Robert Herrick PDF
by Robert Herrick
Herrick wrote so well we hardly notice.A brilliant translator, he often improves on the Latin: "I ask't thee oft, what Poets thou hast read?/
And liks't the best?Still thou reply'st, 'The Dead.'"This is Martial, " Miraris veteres," 8.69. An Anglican minister whose Devon church and house-in-exile still stand just off the main highway (at Dean Prior), he wrote the most famous Cavalier poem on erection, "The Vine." This uses a dream and a gardening metaphor, 'Me thought, her long small legs and thighs / I with my tendrils did surprise," and concludes,"And with the fancy I awook; /And found (Ah me!)
this mortal part of mine / More like a Stock than like a Vine."
To sum his genius, see him fit Latinate, ponderous words into light, short meter, four beat lines: "When as in silks my Julia goes / Then, then (me thinks) how sweetly flows / The liquefation of her clothes."
My personal favorite shows Herrick the clergyman syncretizing classical and Christian gods:"The gods require the thighs / Of beeves for sacrifice /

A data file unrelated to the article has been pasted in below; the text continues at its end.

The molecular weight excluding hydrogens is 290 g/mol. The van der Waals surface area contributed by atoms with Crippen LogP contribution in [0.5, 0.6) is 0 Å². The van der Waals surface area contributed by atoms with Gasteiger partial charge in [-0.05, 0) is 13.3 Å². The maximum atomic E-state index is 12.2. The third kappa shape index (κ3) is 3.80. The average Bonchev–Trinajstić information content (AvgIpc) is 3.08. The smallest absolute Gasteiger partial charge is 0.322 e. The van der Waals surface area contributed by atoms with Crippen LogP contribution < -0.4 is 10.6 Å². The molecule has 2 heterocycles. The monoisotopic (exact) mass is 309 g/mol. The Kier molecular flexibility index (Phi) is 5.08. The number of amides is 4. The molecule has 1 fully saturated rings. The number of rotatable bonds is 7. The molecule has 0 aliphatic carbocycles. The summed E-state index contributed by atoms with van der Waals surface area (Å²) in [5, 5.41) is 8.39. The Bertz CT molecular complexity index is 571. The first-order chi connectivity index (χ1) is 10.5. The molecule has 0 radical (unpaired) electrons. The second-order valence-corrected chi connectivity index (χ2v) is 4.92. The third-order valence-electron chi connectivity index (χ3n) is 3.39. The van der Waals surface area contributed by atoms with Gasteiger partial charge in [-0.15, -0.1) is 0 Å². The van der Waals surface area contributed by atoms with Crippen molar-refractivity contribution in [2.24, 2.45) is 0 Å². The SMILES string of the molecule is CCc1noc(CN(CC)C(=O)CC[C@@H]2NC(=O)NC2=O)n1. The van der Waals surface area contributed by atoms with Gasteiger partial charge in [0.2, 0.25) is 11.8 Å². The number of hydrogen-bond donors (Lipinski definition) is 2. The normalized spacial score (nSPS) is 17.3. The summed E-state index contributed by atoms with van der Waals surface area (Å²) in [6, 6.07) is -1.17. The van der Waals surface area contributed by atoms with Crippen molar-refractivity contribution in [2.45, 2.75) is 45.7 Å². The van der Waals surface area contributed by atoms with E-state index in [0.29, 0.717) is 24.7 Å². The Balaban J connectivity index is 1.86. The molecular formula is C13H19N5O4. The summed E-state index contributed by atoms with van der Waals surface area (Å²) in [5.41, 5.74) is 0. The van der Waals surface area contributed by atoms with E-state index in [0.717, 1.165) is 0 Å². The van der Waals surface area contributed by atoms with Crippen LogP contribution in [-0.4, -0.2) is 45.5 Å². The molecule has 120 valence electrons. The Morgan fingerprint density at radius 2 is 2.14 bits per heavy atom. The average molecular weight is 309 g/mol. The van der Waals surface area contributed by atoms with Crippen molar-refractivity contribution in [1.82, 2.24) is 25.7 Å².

Which roasted, we the steam / High-towering raise to them, / Who, though they do not eat, / Yet love the smell of meat." Something deeply personal as well as professional here; Herrick combines his asceticism and his sensuality in another syncretism.
Herrick's the best translator ever, of Latin verse into English.His competitiors are of course his master, Ben Jonson, and probably Shakespeare, though of course Will adapted the Latin brilliantly.And then there's Dryden, who surpasses Herrick in the scale of his translations—Vergil, after all.
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